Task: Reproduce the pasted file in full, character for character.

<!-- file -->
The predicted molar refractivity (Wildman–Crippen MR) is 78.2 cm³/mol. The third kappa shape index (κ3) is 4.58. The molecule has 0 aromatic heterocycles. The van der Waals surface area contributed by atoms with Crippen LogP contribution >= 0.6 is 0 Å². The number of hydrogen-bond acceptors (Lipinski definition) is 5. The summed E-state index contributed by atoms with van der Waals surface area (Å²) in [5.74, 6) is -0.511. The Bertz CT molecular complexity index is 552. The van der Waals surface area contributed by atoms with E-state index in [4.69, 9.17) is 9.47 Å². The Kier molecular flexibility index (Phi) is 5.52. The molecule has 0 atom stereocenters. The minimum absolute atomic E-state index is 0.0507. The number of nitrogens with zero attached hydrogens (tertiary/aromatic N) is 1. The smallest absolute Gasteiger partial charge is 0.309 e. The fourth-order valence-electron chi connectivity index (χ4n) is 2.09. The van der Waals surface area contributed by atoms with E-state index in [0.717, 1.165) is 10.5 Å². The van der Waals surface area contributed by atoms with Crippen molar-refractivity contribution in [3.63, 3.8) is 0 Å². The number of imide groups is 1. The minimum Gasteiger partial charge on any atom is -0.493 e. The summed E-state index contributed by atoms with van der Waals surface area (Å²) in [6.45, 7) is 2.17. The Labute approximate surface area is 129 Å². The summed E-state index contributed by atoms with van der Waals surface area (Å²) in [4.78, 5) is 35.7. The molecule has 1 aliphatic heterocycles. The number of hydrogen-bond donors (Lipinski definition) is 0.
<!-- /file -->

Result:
The predicted molar refractivity (Wildman–Crippen MR) is 78.2 cm³/mol. The third kappa shape index (κ3) is 4.58. The molecule has 0 aromatic heterocycles. The van der Waals surface area contributed by atoms with Crippen LogP contribution >= 0.6 is 0 Å². The number of hydrogen-bond acceptors (Lipinski definition) is 5. The summed E-state index contributed by atoms with van der Waals surface area (Å²) in [5.74, 6) is -0.511. The Bertz CT molecular complexity index is 552. The van der Waals surface area contributed by atoms with E-state index in [4.69, 9.17) is 9.47 Å². The Kier molecular flexibility index (Phi) is 5.52. The molecule has 0 atom stereocenters. The minimum absolute atomic E-state index is 0.0507. The number of nitrogens with zero attached hydrogens (tertiary/aromatic N) is 1. The smallest absolute Gasteiger partial charge is 0.309 e. The fourth-order valence-electron chi connectivity index (χ4n) is 2.09. The van der Waals surface area contributed by atoms with E-state index in [0.717, 1.165) is 10.5 Å². The van der Waals surface area contributed by atoms with Crippen molar-refractivity contribution in [3.63, 3.8) is 0 Å². The number of imide groups is 1. The minimum Gasteiger partial charge on any atom is -0.493 e. The summed E-state index contributed by atoms with van der Waals surface area (Å²) in [6.45, 7) is 2.17. The Labute approximate surface area is 129 Å². The summed E-state index contributed by atoms with van der Waals surface area (Å²) in [4.78, 5) is 35.7. The molecule has 1 aliphatic heterocycles. The number of hydrogen-bond donors (Lipinski definition) is 0.